126.96.36.199 Pollution and Degradation of the Environment
Recent industrialisation and exploitation of the world’s resources are causing pollution and severe degradation of the environment
Each country is responsible for introducing its own regulations to protect the environment (188.8.131.52), but there has been considerable international political progress in agreeing policies and monitoring progress on these issues:
● The World Bank has supported the Black Sea Danube Basin Partnership in co-ordinating efforts to manage pollution from the 17 countries which discharge water into the Black Sea.
● Problems with the export of ‘acid rain’ and subsequent problems led to the United Nations Economic Commission for Europe (UNECE) agreeing an Environment Policy that identifies best practice and helps member countries to make improvements. More work is necessary on international air pollution, though, as shown for example in a Gizmodo article: All of That Pollution in Asia Turns Into Smog in the U.S
● UN Resolution 70-1 lists 17 Sustainable Development Goals. These include requirements to “Conserve and sustainably use the oceans, seas and marine resources for sustainable development” as Goal 14, and “Protect, restore and promote sustainable use of terrestrial ecosystems, sustainably manage forests, combat desertification, and halt and reverse land degradation and halt biodiversity loss” as Goal 15. The UN Framework Convention on Climate Change (UNFCCC) monitors progress against all 17 goals, as described below (184.108.40.206).
There are many examples of degradation of the environment which are not being addressed successfully, though:
● A UNESCO report on Ocean plastic pollution noted that “the presence of plastic in our ocean is continually increasing, and plastic pollution is still one of the main causes of marine species extinction, health problems for human beings and animals alike, and the destruction of our ecosystems”. Plastic is cheap and convenient and politicians have not introduced sufficient regulation to reduce the problem.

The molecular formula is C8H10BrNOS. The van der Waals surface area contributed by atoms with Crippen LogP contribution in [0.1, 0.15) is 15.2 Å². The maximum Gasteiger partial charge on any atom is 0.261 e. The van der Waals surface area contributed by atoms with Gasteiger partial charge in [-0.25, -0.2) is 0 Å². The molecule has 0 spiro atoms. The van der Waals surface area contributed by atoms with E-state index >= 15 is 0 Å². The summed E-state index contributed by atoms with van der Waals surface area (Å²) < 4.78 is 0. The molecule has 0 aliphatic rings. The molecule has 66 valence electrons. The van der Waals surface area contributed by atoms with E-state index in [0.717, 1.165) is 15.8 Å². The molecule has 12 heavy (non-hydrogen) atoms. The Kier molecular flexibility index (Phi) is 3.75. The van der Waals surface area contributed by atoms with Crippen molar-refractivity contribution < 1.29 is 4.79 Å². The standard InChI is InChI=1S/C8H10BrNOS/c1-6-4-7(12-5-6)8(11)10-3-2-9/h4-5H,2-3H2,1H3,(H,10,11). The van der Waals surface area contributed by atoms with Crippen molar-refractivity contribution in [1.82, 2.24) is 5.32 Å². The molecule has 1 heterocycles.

● Water companies are also insufficiently regulated. Thames Water dumped raw sewage into rivers 5,028 times in 2021 and “Campaigners say utility firm’s investment plan to remedy situation is ‘completely inadequate’”.
● Fracking is controversial. This “technique for recovering gas and oil from shale rock … uses huge amounts of water, which must be transported to the site at significant environmental cost”. But it is economically tempting: “It is thought that fracking has given energy security to the US and Canada for the next 100 years, and has presented an opportunity to generate electricity at half the CO2 emissions of coal.” That means that its use will continue to pump carbon dioxide into the atmosphere, though, and Scientists find fracking contaminated Wyoming water.
● An IPPR report, We are not ready: Policymaking in the age of environmental breakdown, final report, draws attention to several issues for which it says that the UK is inadequately prepared, concluding that “Environmental breakdown is creating a new, highly destabilised domain of risk”:
“The consequences include financial instability, ill health and conflict. In all, environmental breakdown is creating a new, extreme normal of persistent, compounding and constantly evolving destabilisation across most areas of society, economies, politics and the environment. This has implications for all areas of policy and politics, and increases the chance of the collapse of social and economic systems at local, national and even global levels.”
● One of the listed issues in the above report is topsoil erosion, which is receiving insufficient attention. “Since the mid-20th Century, 30% of the world’s arable land has become unproductive due to erosion”.
Much more could be done, using the law, as suggested in the article Make ecocide an international crime and other legal ideas to help save the planet. Politicians are subjected to considerable pressure from industry to lighten regulations, but they should prioritise the interests of the population and respect the international agreements they have made. Legal arbitration services are available, if necessary (220.127.116.11).
This page is intended to form part of Edition 4 of the Patterns of Power series of books. An archived copy of it is held at https://www.patternsofpower.org/edition04/6752.htm.